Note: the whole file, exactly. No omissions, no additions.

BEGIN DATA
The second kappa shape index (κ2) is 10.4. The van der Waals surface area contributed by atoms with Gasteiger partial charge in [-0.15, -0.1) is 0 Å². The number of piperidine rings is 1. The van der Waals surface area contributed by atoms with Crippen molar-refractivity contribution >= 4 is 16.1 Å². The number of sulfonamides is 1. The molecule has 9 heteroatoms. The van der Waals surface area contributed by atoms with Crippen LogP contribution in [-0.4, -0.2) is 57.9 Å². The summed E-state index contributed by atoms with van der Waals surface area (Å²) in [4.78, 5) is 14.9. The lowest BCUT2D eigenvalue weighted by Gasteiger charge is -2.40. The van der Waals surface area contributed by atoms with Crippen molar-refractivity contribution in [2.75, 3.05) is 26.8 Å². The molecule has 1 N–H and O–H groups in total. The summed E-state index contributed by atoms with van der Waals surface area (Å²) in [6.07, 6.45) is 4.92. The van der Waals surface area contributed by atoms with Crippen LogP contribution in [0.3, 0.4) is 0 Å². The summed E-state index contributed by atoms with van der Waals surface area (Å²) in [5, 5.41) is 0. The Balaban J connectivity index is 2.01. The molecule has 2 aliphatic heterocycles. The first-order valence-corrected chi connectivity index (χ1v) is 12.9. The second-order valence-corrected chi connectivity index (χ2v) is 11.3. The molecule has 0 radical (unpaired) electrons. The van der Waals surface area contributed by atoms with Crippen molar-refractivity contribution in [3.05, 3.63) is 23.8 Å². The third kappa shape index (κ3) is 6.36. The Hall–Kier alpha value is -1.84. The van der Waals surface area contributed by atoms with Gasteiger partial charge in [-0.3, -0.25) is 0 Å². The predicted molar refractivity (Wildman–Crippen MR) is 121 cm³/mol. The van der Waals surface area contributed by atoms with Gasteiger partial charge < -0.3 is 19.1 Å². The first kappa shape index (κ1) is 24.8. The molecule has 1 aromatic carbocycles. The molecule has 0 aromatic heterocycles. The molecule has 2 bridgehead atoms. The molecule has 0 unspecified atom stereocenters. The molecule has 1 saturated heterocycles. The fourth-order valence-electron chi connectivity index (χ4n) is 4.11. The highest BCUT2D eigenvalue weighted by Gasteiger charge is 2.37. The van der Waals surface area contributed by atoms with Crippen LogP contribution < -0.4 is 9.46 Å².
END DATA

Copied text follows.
The second kappa shape index (κ2) is 10.4. The van der Waals surface area contributed by atoms with Gasteiger partial charge in [-0.15, -0.1) is 0 Å². The number of piperidine rings is 1. The van der Waals surface area contributed by atoms with Crippen molar-refractivity contribution >= 4 is 16.1 Å². The number of sulfonamides is 1. The molecule has 9 heteroatoms. The van der Waals surface area contributed by atoms with Crippen LogP contribution in [-0.4, -0.2) is 57.9 Å². The summed E-state index contributed by atoms with van der Waals surface area (Å²) in [4.78, 5) is 14.9. The lowest BCUT2D eigenvalue weighted by Gasteiger charge is -2.40. The van der Waals surface area contributed by atoms with Crippen molar-refractivity contribution in [2.75, 3.05) is 26.8 Å². The molecule has 1 N–H and O–H groups in total. The summed E-state index contributed by atoms with van der Waals surface area (Å²) in [6.07, 6.45) is 4.92. The van der Waals surface area contributed by atoms with Crippen LogP contribution in [0.3, 0.4) is 0 Å². The summed E-state index contributed by atoms with van der Waals surface area (Å²) in [5, 5.41) is 0. The Balaban J connectivity index is 2.01. The molecule has 2 aliphatic heterocycles. The first-order valence-corrected chi connectivity index (χ1v) is 12.9. The second-order valence-corrected chi connectivity index (χ2v) is 11.3. The molecule has 0 radical (unpaired) electrons. The van der Waals surface area contributed by atoms with Crippen molar-refractivity contribution in [3.05, 3.63) is 23.8 Å². The third kappa shape index (κ3) is 6.36. The Hall–Kier alpha value is -1.84. The van der Waals surface area contributed by atoms with Gasteiger partial charge in [-0.3, -0.25) is 0 Å². The predicted molar refractivity (Wildman–Crippen MR) is 121 cm³/mol. The van der Waals surface area contributed by atoms with Gasteiger partial charge < -0.3 is 19.1 Å². The first kappa shape index (κ1) is 24.8. The molecule has 1 aromatic carbocycles. The molecule has 0 aromatic heterocycles. The molecule has 2 bridgehead atoms. The molecule has 0 unspecified atom stereocenters. The molecule has 1 saturated heterocycles. The fourth-order valence-electron chi connectivity index (χ4n) is 4.11. The highest BCUT2D eigenvalue weighted by Gasteiger charge is 2.37. The van der Waals surface area contributed by atoms with Crippen LogP contribution < -0.4 is 9.46 Å².